• Share
  • Read Later

Insects don't often feature in an Olympic athlete's preparation. And Australian rider Phillip Dutton is not normally a superstitious man. But as he walked the 7.45-km cross-country course before the three-day team event, a ladybird landed on his leg. He didn't remove it until he reached one of the course's most daunting obstacles-the water jump called Devil's Back Billabong. After pacing out the jump and visualizing his path, he left the bug on one of the rails. "When you get to something like this," he says, "you want any little help you can get."

Something more than luck was at work last week, when Australia eclipsed an international field in the three-day event to take a third consecutive Olympic gold. Arch rivals Great Britain and the U.S. were beaten into the lower placings by Atlanta gold medalist Dutton, Stuart Tinney, Barcelona dual gold medalist Matt Ryan and dual gold medalist Andrew Hoy. "They have said we couldn't do it twice now," said Australian head coach Wayne Roycroft moments after the win. Skeptics put Australia's gold at Barcelona down to luck; a few even made the same claim at Atlanta. After Sydney, those doubters are unlikely to be heard from again.

The biggest test came first. Dressage, the equestrian equivalent of ballet, was once Australia's weak link. "We relied totally on cross-country to pull us up," recalls Ryan. Not this time. After Atlanta, where the dressage briefly dragged Australia into sixth place, the Australians paid for international judges to be flown in for three-star events (the level just below Olympic standard). In return, the judges analyzed videotapes of Australia's dressage efforts. The program paid off in Sydney: Hoy set an international record of 30.6 penalty points in the team event, and later won silver in the individual three-day event, while Tinney recorded a personal best.

The endurance phase, involving steeplechase, road and track, and cross-country, has always been Australia's strongest suit. Australian Thoroughbreds and their riders revel in cross-country's wild, risky race against the clock. All managed clear rounds, with Hoy and Tinney finishing within the 13 min. 0.05 sec. allowed. The 50,000-strong crowd screamed encouragement. "To be galloping past and hear them call out your name," said Dutton. "I've never been involved in anything like it."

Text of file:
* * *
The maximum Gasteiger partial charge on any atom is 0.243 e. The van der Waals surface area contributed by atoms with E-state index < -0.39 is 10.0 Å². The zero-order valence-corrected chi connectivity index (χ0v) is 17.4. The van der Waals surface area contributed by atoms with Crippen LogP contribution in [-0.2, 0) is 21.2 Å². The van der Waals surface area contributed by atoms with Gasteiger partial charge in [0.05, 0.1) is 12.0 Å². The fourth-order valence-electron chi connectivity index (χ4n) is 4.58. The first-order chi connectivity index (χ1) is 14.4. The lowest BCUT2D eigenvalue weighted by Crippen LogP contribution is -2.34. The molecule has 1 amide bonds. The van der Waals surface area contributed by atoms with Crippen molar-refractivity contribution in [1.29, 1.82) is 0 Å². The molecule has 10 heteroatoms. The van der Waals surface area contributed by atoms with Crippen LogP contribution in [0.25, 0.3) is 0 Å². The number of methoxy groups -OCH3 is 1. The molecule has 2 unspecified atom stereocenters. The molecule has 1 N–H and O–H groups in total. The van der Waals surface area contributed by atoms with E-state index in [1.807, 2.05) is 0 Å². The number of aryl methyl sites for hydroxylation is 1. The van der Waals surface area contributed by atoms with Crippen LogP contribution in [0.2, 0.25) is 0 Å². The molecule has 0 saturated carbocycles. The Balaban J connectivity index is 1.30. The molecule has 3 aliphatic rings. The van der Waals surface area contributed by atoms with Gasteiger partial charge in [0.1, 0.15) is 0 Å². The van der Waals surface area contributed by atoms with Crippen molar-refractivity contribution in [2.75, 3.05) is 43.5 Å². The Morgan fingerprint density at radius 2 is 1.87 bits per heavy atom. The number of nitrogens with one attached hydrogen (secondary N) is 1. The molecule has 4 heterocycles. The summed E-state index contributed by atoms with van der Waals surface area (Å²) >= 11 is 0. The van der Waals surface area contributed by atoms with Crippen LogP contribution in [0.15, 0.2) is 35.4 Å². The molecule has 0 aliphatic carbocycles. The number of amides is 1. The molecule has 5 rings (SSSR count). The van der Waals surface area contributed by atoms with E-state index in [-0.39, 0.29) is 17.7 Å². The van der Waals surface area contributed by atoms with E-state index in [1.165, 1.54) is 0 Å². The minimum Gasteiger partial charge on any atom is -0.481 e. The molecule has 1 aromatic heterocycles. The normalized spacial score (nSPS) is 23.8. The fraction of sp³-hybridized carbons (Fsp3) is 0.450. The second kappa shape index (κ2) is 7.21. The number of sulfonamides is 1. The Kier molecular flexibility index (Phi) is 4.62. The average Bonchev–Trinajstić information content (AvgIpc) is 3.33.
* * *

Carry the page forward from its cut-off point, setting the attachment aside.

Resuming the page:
The show jumping began dramatically: the highly rated New Zealand team was knocked out after Blyth Tait's bruised horse, Ready Teddy, failed a veterinary inspection. Australia started the final day with a 12-point lead. First Ryan, then Dutton and Tinney put in polished rounds-Tinney recording the team's best score in his Olympic debut. And when Hoy, the day's last rider, finished with just 15 penalty points and within time, the victory was sealed.

Teammates tumbled down stairs in their hurry to reach the winners; the crowd stood and demanded four victory gallops around the arena. Says Ryan: "I never thought competing on home turf would be so emotional." A jubilant Roycroft, who had been so nervous he watched from behind nearby trees, praised "the boys"-and the other four team members: "We have to salute our tough horses."

All four-Hoy's mighty grey Warmblood Darien Powers, Ryan's 16-year-old Thoroughbred Kibah Sandstone, Dutton's Thoroughbred House Doctor, in his first four-star event, and Tinney's Thoroughbred Jeepster-would have sensed the elation around them. Says Ryan: "They will know they are champions." Keeping them sound had team vet Denis Goulding averaging four hours sleep a night-though he says Australian mounts are fairly hardy. The same could be said of their riders. All four grew up in the bush chasing farm stock among gum trees. "I just fanged around and went really fast," recalls Tinney.

Their grit is matched by a system of team support perfected over a decade. At the helm is Roycroft, under whom the sport has blossomed-and will keep doing so. "Just after the medal was won I said, We'll enjoy the moment," says team manager Gareth McKeen, "but let's start planning for the next one." McKeen attributes Australia's success to a jigsaw of factors: "There's no magic formula," he says, "which is why it's hard for other countries to copy us." They now have an even tougher task ahead.

Phillip Dutton made it over the Devil's Back Billabong jump, though he modestly gives some credit to the luck of the ladybird. From big to small, from bold strategies to insects, the pieces of the jigsaw once again fitted perfectly into place.